Autumn, a rainy season characterised by shortening evenings and falling leaves, often seems to mark a lull between the sunny summer months and the festive period around Christmas. But the bleak days are livened up by two interlinked traditions: Allerhellegen (All Saints' Day) and Trauliicht, celebrated over the religious triduum of Allhallowtide, a three-day period of observance between 31 October and 2 November.
All Saints' Day, celebrated on 1 November, is the festival of all Christian saints, including those who have not been canonised and whose sainthood is known only to God. All Souls' Day, which takes place the following day, is a celebration of all the deceased who, according to Catholic doctrine, are in Purgatory and have not yet entered into full union with God.
To mark the occasion, believers and non-believers alike gather at cemeteries to remember family members who have passed away and lay flowers and candles at their graves. This tradition is often accompanied by a religious ceremony and a blessing of graves.
The introspective, retrospective nature of this commemorative festival is in stark contrast with the more joyful, popular tradition of Trauliicht, observed the day before All Saints' Day, which is reminiscent of similar festivals elsewhere in the world (such as the Día de Muertos in Mexico).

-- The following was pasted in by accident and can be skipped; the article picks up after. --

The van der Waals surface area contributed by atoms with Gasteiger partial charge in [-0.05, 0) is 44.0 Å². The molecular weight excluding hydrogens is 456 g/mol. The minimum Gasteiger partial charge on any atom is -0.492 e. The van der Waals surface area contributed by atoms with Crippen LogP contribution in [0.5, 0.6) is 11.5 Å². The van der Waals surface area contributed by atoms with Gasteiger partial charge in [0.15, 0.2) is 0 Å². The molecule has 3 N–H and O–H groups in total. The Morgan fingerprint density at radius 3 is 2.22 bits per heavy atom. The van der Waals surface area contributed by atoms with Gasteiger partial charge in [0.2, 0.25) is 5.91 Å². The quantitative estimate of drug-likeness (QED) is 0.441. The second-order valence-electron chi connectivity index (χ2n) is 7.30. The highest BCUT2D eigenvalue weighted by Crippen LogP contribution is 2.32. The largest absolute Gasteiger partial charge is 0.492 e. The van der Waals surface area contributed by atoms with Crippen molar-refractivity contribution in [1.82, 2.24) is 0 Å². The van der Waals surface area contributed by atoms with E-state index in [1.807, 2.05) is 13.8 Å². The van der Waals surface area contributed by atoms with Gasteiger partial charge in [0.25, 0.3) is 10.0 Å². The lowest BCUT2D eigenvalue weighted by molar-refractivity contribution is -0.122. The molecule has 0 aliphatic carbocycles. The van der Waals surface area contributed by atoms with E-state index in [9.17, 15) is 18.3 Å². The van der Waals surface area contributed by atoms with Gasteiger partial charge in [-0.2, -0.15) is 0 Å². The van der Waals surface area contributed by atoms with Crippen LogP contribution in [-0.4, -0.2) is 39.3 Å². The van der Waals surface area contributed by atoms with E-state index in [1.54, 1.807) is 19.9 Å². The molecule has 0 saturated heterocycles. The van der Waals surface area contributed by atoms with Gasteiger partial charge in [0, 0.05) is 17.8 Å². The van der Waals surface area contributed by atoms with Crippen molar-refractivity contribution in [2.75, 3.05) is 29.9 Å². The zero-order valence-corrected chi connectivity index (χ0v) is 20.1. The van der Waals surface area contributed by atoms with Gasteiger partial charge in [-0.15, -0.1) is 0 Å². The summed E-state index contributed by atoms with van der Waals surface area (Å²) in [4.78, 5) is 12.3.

Trauliicht is none other than the local variant of the well-known festival of Halloween, whose name is derived from All Hallow's Eve (literally the day before All Saints' Day, also known as All Hallows' Day).
Both Trauliicht and Halloween can be traced back to ancient festivals and rituals that developed all over Europe to drive away ghosts and offer protection from the souls of the departed and evil spirits - as well as to hold back the impending darkness of winter.
Trauliicht is traditionally observed most in the rocky hills of the Ardennes, in northern Luxembourg, where the festival was widespread until the 1970s. It then experienced a resurgence in the entire country with the rise in popularity of the "Americanised" version of Halloween in the 1990s.
While the two variants share the same roots, Trauliicht has remained a more traditional, less commercial festival than its transatlantic equivalent. Instead of the pumpkins usually associated with Halloween, locals hollow out a beetroot, chisel out a scary face and place a candle inside, before parading it through the village on a stick.